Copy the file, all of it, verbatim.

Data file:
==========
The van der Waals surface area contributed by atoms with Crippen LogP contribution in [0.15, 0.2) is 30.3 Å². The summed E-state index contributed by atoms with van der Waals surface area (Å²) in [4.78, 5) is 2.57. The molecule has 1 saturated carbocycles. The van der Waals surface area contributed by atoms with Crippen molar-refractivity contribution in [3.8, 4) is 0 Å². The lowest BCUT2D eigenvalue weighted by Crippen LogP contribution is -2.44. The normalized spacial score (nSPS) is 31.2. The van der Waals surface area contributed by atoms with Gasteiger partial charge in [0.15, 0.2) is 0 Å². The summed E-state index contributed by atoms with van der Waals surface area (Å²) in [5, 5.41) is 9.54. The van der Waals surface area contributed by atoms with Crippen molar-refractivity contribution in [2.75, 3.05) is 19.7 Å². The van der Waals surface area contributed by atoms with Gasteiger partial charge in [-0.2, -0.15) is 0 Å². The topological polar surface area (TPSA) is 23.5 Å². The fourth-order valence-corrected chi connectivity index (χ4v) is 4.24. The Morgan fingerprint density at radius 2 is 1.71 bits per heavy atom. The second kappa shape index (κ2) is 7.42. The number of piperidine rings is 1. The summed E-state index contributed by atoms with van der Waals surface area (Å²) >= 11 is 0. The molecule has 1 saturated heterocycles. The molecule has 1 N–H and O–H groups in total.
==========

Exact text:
The van der Waals surface area contributed by atoms with Crippen LogP contribution in [0.15, 0.2) is 30.3 Å². The summed E-state index contributed by atoms with van der Waals surface area (Å²) in [4.78, 5) is 2.57. The molecule has 1 saturated carbocycles. The van der Waals surface area contributed by atoms with Crippen molar-refractivity contribution in [3.8, 4) is 0 Å². The lowest BCUT2D eigenvalue weighted by Crippen LogP contribution is -2.44. The normalized spacial score (nSPS) is 31.2. The van der Waals surface area contributed by atoms with Gasteiger partial charge in [0.15, 0.2) is 0 Å². The summed E-state index contributed by atoms with van der Waals surface area (Å²) in [5, 5.41) is 9.54. The van der Waals surface area contributed by atoms with Crippen molar-refractivity contribution in [2.75, 3.05) is 19.7 Å². The van der Waals surface area contributed by atoms with Gasteiger partial charge in [-0.2, -0.15) is 0 Å². The topological polar surface area (TPSA) is 23.5 Å². The fourth-order valence-corrected chi connectivity index (χ4v) is 4.24. The Morgan fingerprint density at radius 2 is 1.71 bits per heavy atom. The second kappa shape index (κ2) is 7.42. The number of piperidine rings is 1. The summed E-state index contributed by atoms with van der Waals surface area (Å²) >= 11 is 0. The molecule has 1 saturated heterocycles. The molecule has 1 N–H and O–H groups in total.